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What if You Always Maxed Out Your 401(k)?

What if You Always Maxed Out Your 401(k)?What’s the surest way to become a millionaire? I can tell you right now – max out your 401(k) contribution every year. This is the easiest way to build wealth. The problem is you have to start investing young and most of us didn’t know that when we were young. We spent too much money and didn’t invest enough in our 20s. Even I hesitated to contribute to my 401(k) when I started working in 1996. To a young guy who just started working, retirement was 40+ years away. Why should I put so much money aside? I wanted to go out, have fun, replace my junky old car, and wear nicer clothes. Fortunately, my dad convinced me to start contributing to my 401(k) and saved me from a huge mistake. The compounding effect of investing early is absolutely amazing. It’s too bad so many young people don’t understand this concept and put off investing until later.

Woefully inadequate retirement savings

Can you believe that half of all US households have no retirement savings at all? It’s true. Even households that saved for retirement haven’t saved enough. According to the latest (2016) Survey of Consumer Finance, the median value of retirement accounts for families near retirement age is around $120,000. That’s only the people with retirement accounts. People with no retirement accounts have much less saving.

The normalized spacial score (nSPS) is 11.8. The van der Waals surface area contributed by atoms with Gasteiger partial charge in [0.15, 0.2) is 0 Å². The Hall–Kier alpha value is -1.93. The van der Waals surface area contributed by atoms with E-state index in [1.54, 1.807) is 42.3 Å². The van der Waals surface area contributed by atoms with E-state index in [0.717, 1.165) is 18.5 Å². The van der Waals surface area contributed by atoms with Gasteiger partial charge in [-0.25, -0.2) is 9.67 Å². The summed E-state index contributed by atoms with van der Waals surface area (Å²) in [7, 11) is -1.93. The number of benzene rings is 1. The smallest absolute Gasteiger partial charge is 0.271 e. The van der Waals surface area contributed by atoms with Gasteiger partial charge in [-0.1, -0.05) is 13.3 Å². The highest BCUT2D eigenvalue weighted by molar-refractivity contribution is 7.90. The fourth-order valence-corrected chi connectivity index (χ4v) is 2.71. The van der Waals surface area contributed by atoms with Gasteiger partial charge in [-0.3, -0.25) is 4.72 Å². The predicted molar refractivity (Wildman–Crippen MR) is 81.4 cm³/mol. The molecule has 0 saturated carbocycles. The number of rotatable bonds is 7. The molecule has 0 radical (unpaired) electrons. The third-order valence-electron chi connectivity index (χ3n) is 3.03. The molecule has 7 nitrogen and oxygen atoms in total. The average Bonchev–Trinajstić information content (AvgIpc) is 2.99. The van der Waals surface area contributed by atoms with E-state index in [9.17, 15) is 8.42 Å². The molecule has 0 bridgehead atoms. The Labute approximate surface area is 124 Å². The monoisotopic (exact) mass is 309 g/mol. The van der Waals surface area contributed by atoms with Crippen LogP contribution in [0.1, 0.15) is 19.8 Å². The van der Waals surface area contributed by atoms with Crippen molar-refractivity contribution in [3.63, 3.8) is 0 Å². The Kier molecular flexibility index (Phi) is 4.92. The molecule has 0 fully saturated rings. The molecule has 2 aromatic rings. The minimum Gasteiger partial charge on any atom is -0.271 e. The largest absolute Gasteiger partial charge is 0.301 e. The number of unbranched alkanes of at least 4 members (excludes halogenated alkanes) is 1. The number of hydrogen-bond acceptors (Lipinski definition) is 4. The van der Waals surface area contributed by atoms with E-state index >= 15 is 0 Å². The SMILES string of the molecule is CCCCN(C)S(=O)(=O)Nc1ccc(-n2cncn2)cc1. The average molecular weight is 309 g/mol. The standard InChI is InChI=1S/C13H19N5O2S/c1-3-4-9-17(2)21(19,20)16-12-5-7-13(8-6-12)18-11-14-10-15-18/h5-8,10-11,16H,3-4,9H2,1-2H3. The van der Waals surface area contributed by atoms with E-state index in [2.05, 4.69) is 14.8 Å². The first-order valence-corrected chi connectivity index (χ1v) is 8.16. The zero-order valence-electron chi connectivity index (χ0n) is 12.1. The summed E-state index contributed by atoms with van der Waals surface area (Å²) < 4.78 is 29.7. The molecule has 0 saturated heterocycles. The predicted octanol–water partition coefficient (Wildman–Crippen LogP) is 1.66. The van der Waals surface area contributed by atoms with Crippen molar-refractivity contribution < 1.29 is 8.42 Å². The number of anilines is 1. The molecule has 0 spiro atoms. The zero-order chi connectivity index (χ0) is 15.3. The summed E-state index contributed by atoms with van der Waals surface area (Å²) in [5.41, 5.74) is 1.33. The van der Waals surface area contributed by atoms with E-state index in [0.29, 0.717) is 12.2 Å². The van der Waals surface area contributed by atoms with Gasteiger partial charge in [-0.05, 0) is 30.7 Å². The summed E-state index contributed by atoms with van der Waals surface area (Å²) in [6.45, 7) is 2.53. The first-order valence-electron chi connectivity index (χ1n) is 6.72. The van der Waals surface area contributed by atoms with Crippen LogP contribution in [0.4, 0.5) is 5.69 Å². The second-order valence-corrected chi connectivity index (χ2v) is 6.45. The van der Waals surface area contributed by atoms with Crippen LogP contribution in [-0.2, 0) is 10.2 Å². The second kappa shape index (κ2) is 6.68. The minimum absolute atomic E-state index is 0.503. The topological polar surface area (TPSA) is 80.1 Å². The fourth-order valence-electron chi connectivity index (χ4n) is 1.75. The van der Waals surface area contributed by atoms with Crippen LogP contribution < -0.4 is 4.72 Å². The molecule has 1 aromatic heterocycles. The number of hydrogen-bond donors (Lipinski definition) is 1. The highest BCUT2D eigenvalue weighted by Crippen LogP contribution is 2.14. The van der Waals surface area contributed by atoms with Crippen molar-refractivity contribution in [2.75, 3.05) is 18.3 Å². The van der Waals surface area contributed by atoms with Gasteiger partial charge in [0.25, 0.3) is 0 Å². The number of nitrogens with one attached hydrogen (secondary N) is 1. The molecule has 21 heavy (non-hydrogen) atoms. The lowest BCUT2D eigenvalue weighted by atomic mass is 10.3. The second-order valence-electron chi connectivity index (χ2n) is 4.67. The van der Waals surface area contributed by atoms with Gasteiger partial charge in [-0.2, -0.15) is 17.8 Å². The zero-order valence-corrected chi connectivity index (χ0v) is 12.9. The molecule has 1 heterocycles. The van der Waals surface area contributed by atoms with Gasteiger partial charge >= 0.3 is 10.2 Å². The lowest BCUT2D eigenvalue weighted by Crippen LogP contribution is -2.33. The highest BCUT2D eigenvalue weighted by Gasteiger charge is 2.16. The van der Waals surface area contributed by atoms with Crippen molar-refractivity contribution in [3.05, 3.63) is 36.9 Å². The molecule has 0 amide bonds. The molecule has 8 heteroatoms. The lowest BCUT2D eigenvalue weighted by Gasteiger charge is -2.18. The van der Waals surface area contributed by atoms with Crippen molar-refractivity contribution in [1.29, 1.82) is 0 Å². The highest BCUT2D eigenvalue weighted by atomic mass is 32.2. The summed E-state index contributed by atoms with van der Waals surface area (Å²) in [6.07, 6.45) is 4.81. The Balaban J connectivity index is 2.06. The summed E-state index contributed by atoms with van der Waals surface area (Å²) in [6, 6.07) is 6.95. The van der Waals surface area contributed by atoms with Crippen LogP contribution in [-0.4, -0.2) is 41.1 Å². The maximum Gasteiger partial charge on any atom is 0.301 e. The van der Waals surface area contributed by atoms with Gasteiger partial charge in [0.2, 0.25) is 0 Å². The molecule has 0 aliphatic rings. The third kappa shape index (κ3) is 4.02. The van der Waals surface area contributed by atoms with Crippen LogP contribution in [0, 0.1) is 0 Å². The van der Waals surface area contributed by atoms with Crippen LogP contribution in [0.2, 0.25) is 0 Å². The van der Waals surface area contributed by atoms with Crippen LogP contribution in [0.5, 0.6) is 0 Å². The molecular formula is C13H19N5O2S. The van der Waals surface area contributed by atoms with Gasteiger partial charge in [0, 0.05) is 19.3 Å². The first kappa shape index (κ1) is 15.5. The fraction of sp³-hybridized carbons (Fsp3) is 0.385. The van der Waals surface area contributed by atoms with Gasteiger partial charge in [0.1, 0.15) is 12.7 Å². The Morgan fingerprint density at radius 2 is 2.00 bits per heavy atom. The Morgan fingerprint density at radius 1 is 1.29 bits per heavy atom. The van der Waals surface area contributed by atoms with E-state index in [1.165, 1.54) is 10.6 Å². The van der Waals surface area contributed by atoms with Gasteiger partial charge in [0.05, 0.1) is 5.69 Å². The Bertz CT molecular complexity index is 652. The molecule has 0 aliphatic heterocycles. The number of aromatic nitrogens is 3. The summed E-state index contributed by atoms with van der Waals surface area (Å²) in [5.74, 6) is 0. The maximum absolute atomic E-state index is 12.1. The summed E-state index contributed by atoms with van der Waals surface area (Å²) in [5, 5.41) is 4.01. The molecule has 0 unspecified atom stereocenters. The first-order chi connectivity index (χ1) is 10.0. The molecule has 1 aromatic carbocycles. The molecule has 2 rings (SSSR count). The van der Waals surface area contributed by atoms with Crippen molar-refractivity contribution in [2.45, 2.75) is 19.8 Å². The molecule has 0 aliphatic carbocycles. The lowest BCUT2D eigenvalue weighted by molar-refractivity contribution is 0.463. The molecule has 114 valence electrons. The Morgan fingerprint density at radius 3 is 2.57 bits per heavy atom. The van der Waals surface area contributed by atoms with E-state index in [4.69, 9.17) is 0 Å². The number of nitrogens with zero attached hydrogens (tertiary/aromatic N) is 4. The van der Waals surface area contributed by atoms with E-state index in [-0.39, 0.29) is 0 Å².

Anyway, even $120,000 isn’t going to be enough to support a frugal retirement. If you keep track of your annual expenses, you’d know. For us, $120,000 would cover just a little over 2 years of expenses. That’s not long enough. Many people spend 30+ years in retirement. What will they do once their savings are gone? They will have to depend on other sources of income such as Social Security Benefits and part-time work. Unfortunately, they will have to spend less and drastically downgrade their lifestyle.

retirement savings

Luckily, I’m not average and you aren’t either. If you’re reading this, you’re way ahead of the normal households. At least, you’re trying to learn and save.